Anxious feelings are a normal reaction to a stressful situation, but for some people this anxiety happens for no apparent reason or continues long after the event has passed.
Are you dealing with GAD?
Generalised anxiety disorder (GAD) is the most common anxiety disorder, characterised by uncontrollable worry that affects day-to-day life. You could be suffering from GAD if all of these symptoms happen on most days and have been happening for around six months.
• You often worry uncontrollably about everything.
• You often feel tired but don’t sleep well.
• You constantly feel tense and/ or restless.
• Your heart races or your mouth gets dry.
If some or all these symptoms sound familiar, talk to your doctor who will recommend therapy and/or medication, depending on the severity of your condition.
What works for anxiety?
To prevent anxiety or alleviate existing symptoms, there are some general principles that
most people find useful. These include:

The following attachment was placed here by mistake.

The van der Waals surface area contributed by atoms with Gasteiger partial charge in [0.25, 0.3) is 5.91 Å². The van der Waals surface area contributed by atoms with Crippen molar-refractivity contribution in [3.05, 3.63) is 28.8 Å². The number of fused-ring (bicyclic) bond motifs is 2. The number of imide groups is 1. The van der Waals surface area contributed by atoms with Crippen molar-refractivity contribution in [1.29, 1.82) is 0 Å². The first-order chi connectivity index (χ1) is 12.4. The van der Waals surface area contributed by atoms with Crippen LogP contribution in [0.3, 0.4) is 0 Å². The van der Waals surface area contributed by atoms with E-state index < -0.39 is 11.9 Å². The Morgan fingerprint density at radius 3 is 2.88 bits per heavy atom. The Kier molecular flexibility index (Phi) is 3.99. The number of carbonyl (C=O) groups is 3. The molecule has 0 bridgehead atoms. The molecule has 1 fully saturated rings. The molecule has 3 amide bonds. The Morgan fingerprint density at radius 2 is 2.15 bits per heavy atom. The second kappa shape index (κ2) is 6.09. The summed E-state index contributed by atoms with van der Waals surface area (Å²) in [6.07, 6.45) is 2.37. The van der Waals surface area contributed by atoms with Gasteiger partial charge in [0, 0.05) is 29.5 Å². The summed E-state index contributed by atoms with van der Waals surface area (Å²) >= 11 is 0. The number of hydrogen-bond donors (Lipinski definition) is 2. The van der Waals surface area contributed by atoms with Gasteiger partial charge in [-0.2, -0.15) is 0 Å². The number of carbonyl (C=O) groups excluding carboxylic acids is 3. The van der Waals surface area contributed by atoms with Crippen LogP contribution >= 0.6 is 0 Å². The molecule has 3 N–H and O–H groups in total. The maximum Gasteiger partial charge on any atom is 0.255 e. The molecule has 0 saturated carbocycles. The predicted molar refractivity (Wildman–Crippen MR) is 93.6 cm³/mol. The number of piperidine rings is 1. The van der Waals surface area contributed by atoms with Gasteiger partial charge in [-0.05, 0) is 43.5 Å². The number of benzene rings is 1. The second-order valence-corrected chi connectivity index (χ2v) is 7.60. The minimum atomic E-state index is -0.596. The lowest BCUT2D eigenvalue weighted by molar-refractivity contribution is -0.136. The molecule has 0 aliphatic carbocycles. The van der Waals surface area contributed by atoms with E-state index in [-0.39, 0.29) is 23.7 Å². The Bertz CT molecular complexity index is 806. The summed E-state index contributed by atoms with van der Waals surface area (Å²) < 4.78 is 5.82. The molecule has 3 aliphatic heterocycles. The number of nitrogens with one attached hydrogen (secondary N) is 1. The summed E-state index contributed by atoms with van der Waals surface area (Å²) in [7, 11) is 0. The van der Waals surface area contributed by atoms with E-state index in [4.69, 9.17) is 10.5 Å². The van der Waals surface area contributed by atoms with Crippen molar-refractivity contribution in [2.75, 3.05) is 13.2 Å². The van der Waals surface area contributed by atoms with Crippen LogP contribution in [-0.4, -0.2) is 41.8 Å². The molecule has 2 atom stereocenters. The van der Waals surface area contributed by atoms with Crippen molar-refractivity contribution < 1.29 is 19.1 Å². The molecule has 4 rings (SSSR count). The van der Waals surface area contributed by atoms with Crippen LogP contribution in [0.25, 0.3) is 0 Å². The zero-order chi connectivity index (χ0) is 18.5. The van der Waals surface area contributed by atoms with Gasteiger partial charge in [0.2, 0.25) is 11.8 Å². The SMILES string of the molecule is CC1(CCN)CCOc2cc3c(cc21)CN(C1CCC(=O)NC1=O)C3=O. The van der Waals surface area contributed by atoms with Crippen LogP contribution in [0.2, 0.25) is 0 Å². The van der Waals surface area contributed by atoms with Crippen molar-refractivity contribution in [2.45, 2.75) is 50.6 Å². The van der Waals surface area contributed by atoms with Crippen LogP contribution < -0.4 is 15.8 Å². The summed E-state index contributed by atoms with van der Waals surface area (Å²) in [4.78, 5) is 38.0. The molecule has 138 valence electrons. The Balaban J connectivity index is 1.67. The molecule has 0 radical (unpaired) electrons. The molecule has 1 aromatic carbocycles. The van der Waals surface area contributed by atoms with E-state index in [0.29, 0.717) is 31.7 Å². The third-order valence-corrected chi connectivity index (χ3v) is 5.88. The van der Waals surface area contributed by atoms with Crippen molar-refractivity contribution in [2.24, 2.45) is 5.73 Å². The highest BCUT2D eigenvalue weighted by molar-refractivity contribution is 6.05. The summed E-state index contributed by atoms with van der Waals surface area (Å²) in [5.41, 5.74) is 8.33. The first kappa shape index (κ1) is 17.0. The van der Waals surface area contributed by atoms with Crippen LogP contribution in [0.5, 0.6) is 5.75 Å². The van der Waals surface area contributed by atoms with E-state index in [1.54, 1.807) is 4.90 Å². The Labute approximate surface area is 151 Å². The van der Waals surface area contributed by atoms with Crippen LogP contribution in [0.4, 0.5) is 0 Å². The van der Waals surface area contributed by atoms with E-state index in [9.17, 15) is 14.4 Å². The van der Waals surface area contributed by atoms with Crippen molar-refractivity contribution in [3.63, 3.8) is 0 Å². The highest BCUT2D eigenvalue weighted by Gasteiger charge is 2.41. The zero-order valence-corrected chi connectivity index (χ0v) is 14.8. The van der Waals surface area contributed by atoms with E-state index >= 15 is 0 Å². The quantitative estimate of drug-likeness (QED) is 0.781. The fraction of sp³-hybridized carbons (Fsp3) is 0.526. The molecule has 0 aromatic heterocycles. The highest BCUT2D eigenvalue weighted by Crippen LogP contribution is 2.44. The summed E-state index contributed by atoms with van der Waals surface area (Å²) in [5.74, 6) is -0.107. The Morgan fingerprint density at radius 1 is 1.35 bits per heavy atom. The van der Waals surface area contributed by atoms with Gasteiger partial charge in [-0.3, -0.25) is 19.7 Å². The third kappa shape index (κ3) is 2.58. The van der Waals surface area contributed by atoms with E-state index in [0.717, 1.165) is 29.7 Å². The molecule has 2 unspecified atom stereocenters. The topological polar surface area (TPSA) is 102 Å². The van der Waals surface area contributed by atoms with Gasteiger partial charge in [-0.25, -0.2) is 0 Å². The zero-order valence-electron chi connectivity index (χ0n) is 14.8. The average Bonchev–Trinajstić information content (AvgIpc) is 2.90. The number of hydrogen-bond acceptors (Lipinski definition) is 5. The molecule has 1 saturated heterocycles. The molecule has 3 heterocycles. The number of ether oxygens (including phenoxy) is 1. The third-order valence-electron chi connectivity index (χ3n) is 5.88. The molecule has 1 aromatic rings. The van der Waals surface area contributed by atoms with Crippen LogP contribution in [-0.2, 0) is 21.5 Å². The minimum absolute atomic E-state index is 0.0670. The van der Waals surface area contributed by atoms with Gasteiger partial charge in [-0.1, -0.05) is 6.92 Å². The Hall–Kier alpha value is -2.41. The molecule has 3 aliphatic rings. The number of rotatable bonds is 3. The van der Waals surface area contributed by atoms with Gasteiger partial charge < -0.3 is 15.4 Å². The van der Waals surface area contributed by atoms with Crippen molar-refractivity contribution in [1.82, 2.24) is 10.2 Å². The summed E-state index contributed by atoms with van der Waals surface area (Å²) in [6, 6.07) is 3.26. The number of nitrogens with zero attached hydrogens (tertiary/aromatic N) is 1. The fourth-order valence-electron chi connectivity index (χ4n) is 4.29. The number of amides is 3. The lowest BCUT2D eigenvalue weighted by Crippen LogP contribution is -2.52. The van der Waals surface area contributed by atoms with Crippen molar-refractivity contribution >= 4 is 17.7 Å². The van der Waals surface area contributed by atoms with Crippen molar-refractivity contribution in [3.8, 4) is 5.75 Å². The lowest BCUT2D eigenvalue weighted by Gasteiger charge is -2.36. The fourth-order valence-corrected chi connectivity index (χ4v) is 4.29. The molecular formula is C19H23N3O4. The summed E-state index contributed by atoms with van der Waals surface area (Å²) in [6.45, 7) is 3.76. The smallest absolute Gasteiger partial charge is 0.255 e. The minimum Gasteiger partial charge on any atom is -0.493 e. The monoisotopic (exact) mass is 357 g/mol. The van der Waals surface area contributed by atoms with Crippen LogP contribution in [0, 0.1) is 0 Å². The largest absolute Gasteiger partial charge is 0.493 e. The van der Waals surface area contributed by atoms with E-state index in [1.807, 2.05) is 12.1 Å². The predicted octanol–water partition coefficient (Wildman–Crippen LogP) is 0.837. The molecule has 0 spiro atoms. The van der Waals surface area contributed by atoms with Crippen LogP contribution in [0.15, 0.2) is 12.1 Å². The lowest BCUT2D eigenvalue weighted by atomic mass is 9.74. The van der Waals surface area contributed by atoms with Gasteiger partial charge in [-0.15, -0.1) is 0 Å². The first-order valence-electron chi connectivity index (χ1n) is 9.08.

A healthy lifestyle. Eat a balanced diet, exercise regularly, get enough quality sleep, limit alcohol and avoid drugs.
Reducing and managing stress levels. Make sure to do something enjoyable and relaxing each day.
Dealing with setbacks. Address problems early and keep trying.
As with depression, effective therapies for the treatment of anxiety are cognitive behavioural therapy (CBT) and behaviour therapy, to help you cope with fearful situations rather than avoiding or escaping them, as well as putting your worries into perspective. But for some people with mild-to moderate anxiety, online therapies, also called e-therapies, have proven to be as effective as face-to-face services.
These therapies mostly follow the principles of CBT or behaviour therapy. You work through the programme on your own but most involve email or phone support from a therapist. Locally-based counselling psychologist, Ellen Whyte, works online via Skype and Messenger at lepak.com.
Antidepressants. Even if you’re not experiencing the symptoms of depression, in some cases antidepressants can be an effective treatment for anxiety. As with depression, changes occur in the brain chemicals that affect mood.
Benzodiazepines. These include mild tranquilisers and sleeping pills prescribed for short periods of time, along with other medications. They promote relaxation and reduce tension, but are not recommended for long-term use as they can reduce alertness, affect coordination, and can be addictive.